Federal bank board announces bailout of California, Texas thrifts
Washington — Federal regulators announced yesterday completion of an agreement to rescue the country's largest insolvent savings and loan institution in a bailout that could cost the government $1.7 billion. The Federal Home Loan Bank Board said it had completed an agreement to sell American Savings and Loan Association of Stockton, Calif., to an investment group headed by Texas billionaire Robert M. Bass.
According to the details of the sale, the bank board, which regulates the country's 3,100 savings and loans, will inject as much as $1.7 billion in federal aid.
As costly as the American Savings bailout will turn out to be, it was dwarfed by a second announcement concerning the rescue of five large Texas institutions.
The bank board said it will provide $5.1 billion in government assistance over the next 10 years to assist in the takeover of five of the most financially troubled Texas institutions.
The Texas S&Ls are being taken over by the investment group of MacAndrews & Forbes Holding, which is headed by Ronald O. Perelman, takeover specialist and head of Revlon Inc., the cosmetics company.
Despite the cost of the rescue packages, bank board chairman M. Danny Wall said that the cost to the government of simply closing the insolvent institutions and paying off depositors would have been far higher.
In the California case, Mr. Wall estimated the cost of closing the S&L and paying off depositors would have cost the insurance fund, the Federal Savings and Loan Insurance Corp. (FSLIC), $3.3 billion, compared to a cost of $1.7 billion for the sale to the Bass group.
With yesterday's actions, the government has resolved the cases of 181 failed S&Ls this year, up from 48 last year. Wall said that he still expects to meet his estimate of settling 200 cases before the end of the year.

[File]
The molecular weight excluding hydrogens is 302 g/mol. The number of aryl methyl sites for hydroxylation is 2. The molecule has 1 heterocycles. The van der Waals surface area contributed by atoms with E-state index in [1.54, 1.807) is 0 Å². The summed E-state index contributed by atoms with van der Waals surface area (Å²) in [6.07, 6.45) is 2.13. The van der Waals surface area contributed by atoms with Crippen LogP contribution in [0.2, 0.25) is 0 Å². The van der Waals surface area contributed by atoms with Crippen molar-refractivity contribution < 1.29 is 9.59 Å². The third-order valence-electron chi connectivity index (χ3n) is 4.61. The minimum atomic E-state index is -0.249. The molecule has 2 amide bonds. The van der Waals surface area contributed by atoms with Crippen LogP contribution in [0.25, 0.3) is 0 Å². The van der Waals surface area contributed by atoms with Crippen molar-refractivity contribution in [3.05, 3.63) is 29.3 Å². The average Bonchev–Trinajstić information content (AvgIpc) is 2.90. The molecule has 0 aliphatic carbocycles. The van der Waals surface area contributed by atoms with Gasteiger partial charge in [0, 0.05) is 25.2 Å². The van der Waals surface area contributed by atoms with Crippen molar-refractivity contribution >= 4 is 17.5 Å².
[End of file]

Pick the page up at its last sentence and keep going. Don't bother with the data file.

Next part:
The board is rushing to complete transactions because tax breaks for institutions getting government assistance will be reduced after Jan. 1.
The purchase agreement for American Savings, the country's second-largest S&L, and the biggest one that was classified insolvent, will require the Bass Group to invest $350 million in cash and add another $150 million over the next three years. In return, the government will provide an estimated $1.7 billion in financial aid.
The announcement culminates months of negotiations between the bank board and the Bass Group.
In a statement, Bass said, ``I am delighted that our months of hard work with the bank board and its staff have resulted in a new start for American Savings. The employees and customers of American Savings can start the new year knowing that they are now associated with one of the healthiest institutions in the country.''
More than 400 insolvent thrifts remain open and hundreds more are close to insolvency.
Estimates of the cost of cleaning up the industry range from $50 billion, made by the bank board, to $112 billion, the recent estimate by the General Accounting Office, the auditing arm of Congress.
Even with the rapid pace of rescues in recent weeks, analysts say the problem is getting worse by more than $1 billion a month.
Congress will begin consideration of a taxpayer bailout of the FSLIC when it convenes in January.